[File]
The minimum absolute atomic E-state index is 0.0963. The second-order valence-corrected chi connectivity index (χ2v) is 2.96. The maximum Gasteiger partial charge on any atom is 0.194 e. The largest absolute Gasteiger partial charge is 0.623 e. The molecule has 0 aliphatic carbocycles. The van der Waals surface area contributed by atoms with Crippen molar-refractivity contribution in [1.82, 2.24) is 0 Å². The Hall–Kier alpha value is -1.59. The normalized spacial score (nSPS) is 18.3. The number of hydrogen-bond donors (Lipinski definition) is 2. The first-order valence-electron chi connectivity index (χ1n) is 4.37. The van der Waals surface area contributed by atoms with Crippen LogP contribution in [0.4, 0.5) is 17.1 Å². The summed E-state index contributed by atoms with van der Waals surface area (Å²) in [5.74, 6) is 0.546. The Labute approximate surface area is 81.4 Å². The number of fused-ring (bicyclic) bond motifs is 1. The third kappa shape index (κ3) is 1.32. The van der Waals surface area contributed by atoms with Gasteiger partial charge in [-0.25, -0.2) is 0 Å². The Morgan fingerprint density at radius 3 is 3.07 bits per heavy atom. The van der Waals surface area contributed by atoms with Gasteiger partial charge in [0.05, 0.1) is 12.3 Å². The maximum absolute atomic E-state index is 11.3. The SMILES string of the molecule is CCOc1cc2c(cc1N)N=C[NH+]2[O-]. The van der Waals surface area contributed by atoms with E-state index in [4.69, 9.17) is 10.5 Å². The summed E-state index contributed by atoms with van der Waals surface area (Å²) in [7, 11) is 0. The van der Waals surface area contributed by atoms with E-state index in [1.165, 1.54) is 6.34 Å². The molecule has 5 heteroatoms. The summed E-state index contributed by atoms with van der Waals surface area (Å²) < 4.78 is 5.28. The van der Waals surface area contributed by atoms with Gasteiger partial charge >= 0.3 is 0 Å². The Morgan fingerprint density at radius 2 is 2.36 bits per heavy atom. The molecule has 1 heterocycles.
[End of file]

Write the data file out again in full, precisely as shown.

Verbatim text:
The minimum absolute atomic E-state index is 0.0963. The second-order valence-corrected chi connectivity index (χ2v) is 2.96. The maximum Gasteiger partial charge on any atom is 0.194 e. The largest absolute Gasteiger partial charge is 0.623 e. The molecule has 0 aliphatic carbocycles. The van der Waals surface area contributed by atoms with Crippen molar-refractivity contribution in [1.82, 2.24) is 0 Å². The Hall–Kier alpha value is -1.59. The normalized spacial score (nSPS) is 18.3. The number of hydrogen-bond donors (Lipinski definition) is 2. The first-order valence-electron chi connectivity index (χ1n) is 4.37. The van der Waals surface area contributed by atoms with Crippen LogP contribution in [0.4, 0.5) is 17.1 Å². The summed E-state index contributed by atoms with van der Waals surface area (Å²) in [5.74, 6) is 0.546. The Labute approximate surface area is 81.4 Å². The number of fused-ring (bicyclic) bond motifs is 1. The third kappa shape index (κ3) is 1.32. The van der Waals surface area contributed by atoms with Gasteiger partial charge in [-0.25, -0.2) is 0 Å². The Morgan fingerprint density at radius 3 is 3.07 bits per heavy atom. The van der Waals surface area contributed by atoms with Gasteiger partial charge in [0.05, 0.1) is 12.3 Å². The maximum absolute atomic E-state index is 11.3. The SMILES string of the molecule is CCOc1cc2c(cc1N)N=C[NH+]2[O-]. The van der Waals surface area contributed by atoms with E-state index in [4.69, 9.17) is 10.5 Å². The summed E-state index contributed by atoms with van der Waals surface area (Å²) in [7, 11) is 0. The van der Waals surface area contributed by atoms with E-state index in [1.165, 1.54) is 6.34 Å². The molecule has 5 heteroatoms. The summed E-state index contributed by atoms with van der Waals surface area (Å²) < 4.78 is 5.28. The van der Waals surface area contributed by atoms with Gasteiger partial charge >= 0.3 is 0 Å². The Morgan fingerprint density at radius 2 is 2.36 bits per heavy atom. The molecule has 1 heterocycles.